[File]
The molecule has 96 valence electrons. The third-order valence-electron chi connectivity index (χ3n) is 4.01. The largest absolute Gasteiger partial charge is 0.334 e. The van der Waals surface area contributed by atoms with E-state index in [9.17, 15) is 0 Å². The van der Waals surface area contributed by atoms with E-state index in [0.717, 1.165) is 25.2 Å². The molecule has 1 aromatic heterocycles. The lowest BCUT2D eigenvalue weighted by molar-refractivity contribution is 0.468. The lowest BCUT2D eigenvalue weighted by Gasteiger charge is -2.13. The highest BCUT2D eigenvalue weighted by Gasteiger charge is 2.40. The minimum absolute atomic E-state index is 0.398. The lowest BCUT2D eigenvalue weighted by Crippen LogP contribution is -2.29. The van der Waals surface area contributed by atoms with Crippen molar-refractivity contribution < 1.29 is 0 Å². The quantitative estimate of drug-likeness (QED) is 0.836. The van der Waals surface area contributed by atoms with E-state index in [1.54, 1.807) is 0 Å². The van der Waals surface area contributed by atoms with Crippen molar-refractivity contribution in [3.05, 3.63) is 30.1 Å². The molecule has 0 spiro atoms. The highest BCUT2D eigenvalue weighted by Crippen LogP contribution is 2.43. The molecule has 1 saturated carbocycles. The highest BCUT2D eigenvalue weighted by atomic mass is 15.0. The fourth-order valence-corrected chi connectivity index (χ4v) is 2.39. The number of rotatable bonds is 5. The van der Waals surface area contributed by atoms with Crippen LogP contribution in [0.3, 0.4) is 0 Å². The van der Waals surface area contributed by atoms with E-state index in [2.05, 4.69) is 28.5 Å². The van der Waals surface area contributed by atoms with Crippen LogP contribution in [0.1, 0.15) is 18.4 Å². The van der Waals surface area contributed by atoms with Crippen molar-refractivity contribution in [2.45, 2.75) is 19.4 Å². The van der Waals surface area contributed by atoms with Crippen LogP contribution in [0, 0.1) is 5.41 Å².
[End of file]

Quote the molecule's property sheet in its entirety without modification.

The molecule has 96 valence electrons. The third-order valence-electron chi connectivity index (χ3n) is 4.01. The largest absolute Gasteiger partial charge is 0.334 e. The van der Waals surface area contributed by atoms with E-state index in [9.17, 15) is 0 Å². The van der Waals surface area contributed by atoms with E-state index in [0.717, 1.165) is 25.2 Å². The molecule has 1 aromatic heterocycles. The lowest BCUT2D eigenvalue weighted by molar-refractivity contribution is 0.468. The lowest BCUT2D eigenvalue weighted by Gasteiger charge is -2.13. The highest BCUT2D eigenvalue weighted by Gasteiger charge is 2.40. The minimum absolute atomic E-state index is 0.398. The lowest BCUT2D eigenvalue weighted by Crippen LogP contribution is -2.29. The van der Waals surface area contributed by atoms with Crippen molar-refractivity contribution < 1.29 is 0 Å². The quantitative estimate of drug-likeness (QED) is 0.836. The van der Waals surface area contributed by atoms with E-state index in [1.54, 1.807) is 0 Å². The van der Waals surface area contributed by atoms with Crippen molar-refractivity contribution in [3.05, 3.63) is 30.1 Å². The molecule has 0 spiro atoms. The highest BCUT2D eigenvalue weighted by Crippen LogP contribution is 2.43. The molecule has 1 saturated carbocycles. The highest BCUT2D eigenvalue weighted by atomic mass is 15.0. The fourth-order valence-corrected chi connectivity index (χ4v) is 2.39. The number of rotatable bonds is 5. The van der Waals surface area contributed by atoms with Crippen LogP contribution in [0.3, 0.4) is 0 Å². The van der Waals surface area contributed by atoms with E-state index in [2.05, 4.69) is 28.5 Å². The van der Waals surface area contributed by atoms with Crippen LogP contribution in [0.1, 0.15) is 18.4 Å². The van der Waals surface area contributed by atoms with Crippen molar-refractivity contribution in [2.45, 2.75) is 19.4 Å². The van der Waals surface area contributed by atoms with Crippen LogP contribution in [0, 0.1) is 5.41 Å².